- form ourselves into communities dedicated to equipping one another for the work we feel called to do: striving for peace and justice among all people, protecting and restoring the integrity of all God’s creation, and bringing hope to those Jesus called the least of his sisters and brothers.
- recognize that being followers of Jesus is costly, and entails selfless love, conscientious resistance to evil, and renunciation of privilege.
I’m not sure if there’s an expression of Christianity that I could find that would be any more in sync with what I believe about Jesus. I am sure that these 8 points would probably be considered heretical by Brand Xians and condemn these folks to eternal torment. Too bad.
When I started this blog last February, I said that one of the things I wanted to do was keep tabs on “rock star” ministers–those pastors who go out of their way to project a up-to-date, contemporary (dare I say “worldly”) image to the world in hopes of attracting secular folks to their mega-churches or church plants so they can hear the pure, unadulterated Gospel of Christ: “Acknowledge that you’re a hopeless sinner and that God deliberately killed is darling little boy so you won’t have to suffer eternal torment. If you don’t accept Jesus, well, you suffer eternal torment. Oh, and God loves you sooooooo much!” So the only minister I’ve named so far is Perry Noble, who’s started a “no hell” campaign at his church. He doesn’t want anyone to go to hell, so for Christ’s sake, please accept the crummy deal God is offering! But the current issue of Sojourners magazine has an article that’s got me thinking about another blogging pastor and the way he presents the Gospel and how it just doesn’t seem to fit with the message I hear from Jesus.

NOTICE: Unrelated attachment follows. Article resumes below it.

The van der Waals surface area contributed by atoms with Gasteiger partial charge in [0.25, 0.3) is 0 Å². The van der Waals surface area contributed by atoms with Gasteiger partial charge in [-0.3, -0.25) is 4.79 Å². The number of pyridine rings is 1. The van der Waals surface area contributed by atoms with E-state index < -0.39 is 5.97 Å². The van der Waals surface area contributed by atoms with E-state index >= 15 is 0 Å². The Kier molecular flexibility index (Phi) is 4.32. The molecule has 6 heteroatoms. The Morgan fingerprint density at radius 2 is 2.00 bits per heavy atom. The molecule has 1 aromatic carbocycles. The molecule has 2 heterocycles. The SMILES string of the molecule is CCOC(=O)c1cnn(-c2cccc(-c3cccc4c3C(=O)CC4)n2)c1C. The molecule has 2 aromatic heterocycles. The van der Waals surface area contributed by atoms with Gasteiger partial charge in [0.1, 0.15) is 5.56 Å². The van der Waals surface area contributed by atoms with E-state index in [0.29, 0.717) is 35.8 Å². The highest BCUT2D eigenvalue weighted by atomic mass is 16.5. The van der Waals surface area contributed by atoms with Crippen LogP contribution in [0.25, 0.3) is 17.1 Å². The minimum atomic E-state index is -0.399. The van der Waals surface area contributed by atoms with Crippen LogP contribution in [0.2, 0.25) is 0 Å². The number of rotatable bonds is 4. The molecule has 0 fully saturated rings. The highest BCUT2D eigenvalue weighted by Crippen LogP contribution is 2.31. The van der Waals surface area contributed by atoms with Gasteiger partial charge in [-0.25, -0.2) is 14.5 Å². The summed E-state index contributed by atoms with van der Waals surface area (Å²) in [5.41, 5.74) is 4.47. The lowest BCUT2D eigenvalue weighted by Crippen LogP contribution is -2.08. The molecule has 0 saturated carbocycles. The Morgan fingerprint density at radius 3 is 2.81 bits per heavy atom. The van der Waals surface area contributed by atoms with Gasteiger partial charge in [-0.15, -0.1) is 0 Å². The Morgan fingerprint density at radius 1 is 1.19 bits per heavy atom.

First, the article. It’s called “What Would Jesus Buy?” and it’s by noted scholar Walter Brueggemann. It’s about “Rev. Billy” and his Stop Shopping campaign. (You can read a printer friendly version here.) Rev. Billy (who’s not a real clergyperson) stages “shopping interventions” at corporate havens like Starbucks and McDonalds and Disney stores. His point is pretty simple: we should be seeking “the god that is not a product.” I don’t know about you, but this sounds close to what I perceive to be Jesus’ main theme–you don’t have to pay anyone for salvation because God is always already within you.